Science issues expression of concern nine months after one of its reporters uncovers potential misconduct

Danielle Dixson

Science has issued an expression of concern for a 2014 paper on the harmful effects of ocean acidification on fish and coral after the first author of the article was accused of fabricating data in the study and other research.

The article, “Chemically mediated behavior of recruiting corals and fishes: A tipping point that may limit reef recovery,” was written by a group at Georgia Institute of Technology led by Danielle Dixson, then a post-doc at the university. Dixson has since moved to the University of Delaware, Lewes, where she runs her own lab studying corals. 

The work – cited 171 times so far, according to Clarivate Analytics’ Web of Science – received immediate challenge from other researchers, who questioned the validity of the findings. 

Those challenges eventually swelled into a request in 2020 for a full-scale investigation into nearly two dozen papers by Dixson and/or her former mentor, Philip Munday of James Cook University, in Townsville, Australia. 

As Science itself reported in May of 2021, a group of four concerned scientists:

asked three funders that together spent millions on Dixson’s and Munday’s work—the Australian Research Council (ARC), the U.S. National Science Foundation (NSF), and the U.S. National Institutes of Health (NIH)—to investigate possible fraud in 22 papers.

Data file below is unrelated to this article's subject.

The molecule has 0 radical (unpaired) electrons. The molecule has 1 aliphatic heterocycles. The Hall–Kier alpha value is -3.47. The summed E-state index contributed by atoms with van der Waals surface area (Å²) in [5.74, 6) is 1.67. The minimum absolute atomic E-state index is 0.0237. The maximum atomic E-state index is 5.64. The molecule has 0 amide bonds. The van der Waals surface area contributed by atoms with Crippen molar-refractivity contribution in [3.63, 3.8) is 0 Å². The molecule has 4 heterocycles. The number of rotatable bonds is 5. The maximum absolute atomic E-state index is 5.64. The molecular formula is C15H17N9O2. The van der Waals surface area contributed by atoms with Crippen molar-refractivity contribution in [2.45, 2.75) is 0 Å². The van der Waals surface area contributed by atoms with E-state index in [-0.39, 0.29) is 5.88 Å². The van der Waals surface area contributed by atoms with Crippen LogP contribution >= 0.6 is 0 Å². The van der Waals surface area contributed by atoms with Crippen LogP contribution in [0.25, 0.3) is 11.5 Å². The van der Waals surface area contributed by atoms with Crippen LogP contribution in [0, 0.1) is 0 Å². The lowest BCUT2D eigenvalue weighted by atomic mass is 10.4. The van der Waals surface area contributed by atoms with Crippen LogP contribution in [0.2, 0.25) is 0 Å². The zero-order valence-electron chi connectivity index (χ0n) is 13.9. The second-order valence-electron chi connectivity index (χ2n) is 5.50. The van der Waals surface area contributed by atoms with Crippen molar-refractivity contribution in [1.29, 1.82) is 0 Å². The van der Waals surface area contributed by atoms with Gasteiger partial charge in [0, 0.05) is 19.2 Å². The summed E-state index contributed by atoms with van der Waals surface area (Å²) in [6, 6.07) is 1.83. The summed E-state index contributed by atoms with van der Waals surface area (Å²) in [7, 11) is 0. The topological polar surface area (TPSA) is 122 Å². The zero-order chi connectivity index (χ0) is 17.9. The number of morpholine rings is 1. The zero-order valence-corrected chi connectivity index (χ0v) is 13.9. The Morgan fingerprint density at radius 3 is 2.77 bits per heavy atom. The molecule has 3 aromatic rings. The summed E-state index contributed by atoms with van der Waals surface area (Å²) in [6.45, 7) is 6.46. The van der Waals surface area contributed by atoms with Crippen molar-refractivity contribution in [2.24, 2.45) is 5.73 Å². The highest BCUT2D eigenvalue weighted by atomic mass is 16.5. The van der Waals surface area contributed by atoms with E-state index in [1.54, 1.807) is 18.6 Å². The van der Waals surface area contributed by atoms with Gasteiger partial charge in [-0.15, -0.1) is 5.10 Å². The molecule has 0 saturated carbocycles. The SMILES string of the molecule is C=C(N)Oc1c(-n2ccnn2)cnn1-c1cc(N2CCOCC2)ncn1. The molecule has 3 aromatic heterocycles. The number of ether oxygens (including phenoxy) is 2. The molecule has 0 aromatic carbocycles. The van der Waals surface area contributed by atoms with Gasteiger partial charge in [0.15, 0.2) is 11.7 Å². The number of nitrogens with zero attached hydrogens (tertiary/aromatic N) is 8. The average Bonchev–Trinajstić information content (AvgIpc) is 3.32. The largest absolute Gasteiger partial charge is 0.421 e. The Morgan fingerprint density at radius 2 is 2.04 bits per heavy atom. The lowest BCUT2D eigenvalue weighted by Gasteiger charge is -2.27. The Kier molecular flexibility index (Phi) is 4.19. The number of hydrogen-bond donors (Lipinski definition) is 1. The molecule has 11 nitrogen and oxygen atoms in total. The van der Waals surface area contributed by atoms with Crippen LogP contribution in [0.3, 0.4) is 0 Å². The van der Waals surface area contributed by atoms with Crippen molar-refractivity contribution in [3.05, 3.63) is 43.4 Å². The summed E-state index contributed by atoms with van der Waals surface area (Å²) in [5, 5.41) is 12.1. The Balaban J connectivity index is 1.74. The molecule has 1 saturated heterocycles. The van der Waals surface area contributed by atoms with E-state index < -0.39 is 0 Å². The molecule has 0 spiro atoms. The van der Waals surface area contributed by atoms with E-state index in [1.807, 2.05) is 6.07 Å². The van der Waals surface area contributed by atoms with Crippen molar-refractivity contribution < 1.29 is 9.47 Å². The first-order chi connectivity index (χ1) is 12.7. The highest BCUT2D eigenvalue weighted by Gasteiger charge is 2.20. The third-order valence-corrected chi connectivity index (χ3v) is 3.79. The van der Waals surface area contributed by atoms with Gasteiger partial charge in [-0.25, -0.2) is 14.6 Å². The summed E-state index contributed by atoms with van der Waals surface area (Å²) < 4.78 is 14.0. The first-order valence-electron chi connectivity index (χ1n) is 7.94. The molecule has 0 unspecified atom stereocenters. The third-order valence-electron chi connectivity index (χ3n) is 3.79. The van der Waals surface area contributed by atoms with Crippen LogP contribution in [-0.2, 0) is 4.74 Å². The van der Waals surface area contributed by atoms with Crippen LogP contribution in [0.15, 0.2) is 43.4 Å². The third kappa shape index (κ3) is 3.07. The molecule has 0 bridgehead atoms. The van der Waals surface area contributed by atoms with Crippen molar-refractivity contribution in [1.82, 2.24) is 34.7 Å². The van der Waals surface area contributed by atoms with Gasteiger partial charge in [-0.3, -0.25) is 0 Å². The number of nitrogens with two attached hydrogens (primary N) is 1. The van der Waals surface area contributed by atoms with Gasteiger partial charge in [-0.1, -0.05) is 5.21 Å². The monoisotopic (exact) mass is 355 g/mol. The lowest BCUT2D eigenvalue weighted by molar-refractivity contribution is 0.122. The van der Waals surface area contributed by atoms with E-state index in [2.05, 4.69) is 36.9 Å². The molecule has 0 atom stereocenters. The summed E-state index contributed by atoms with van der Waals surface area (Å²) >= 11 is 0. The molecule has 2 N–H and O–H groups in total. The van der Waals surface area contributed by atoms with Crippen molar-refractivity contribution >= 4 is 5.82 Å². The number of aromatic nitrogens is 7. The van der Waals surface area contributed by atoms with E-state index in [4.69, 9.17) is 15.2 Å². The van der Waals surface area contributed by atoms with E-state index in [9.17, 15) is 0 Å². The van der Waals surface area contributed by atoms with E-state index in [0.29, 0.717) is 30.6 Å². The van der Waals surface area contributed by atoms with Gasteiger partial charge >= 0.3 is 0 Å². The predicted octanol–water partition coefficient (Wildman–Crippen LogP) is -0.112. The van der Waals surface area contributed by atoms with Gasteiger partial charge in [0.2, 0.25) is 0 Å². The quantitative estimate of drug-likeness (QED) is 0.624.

The request, which they shared with a Science reporter, rests on what they say is evidence of manipulation in publicly available raw data files for two papers, one published in Science, the other in Nature Climate Change, combined with remarkably large and “statistically impossible” effects from CO2 reported in many of the other papers. They also provided testimony from former members of the Dixson and Munday labs, some of whom monitored Dixson’s activities and concluded she made up data.

According to the EoC:

On 22 August 2014, Science published the Research Article “Chemically mediated behavior of recruiting corals and fishes: A tipping point that may limit reef recovery” by D. Dixson et al. (1). Science has been made aware of data manipulation accusations pertaining to this paper. Science is publishing this Editorial Expression of Concern to make readers of aware of these accusations while the lead author’s current and postdoctoral institutions investigate the claims.

Science editor in chief Holden Thorpe told us that the editorial action was spurred by the publication of the news story:

We began looking into the issues in the paper after the news story was published.  After collecting information on the situation, we decided the EEOC was needed while the institutions continue to investigate.

Dixson told Retraction Watch that publication of the EOC “should raise alarm bells for all researchers:”

I categorically deny the allegations, and while I cannot comment on any ongoing investigation, I can confirm that one formal, impartial investigation into similar allegations concluded there were no issues of concern. I expect any other properly conducted and impartial investigation to reach a similar conclusion.

However, the fact this EOC has been published at this time should raise alarm bells for all researchers.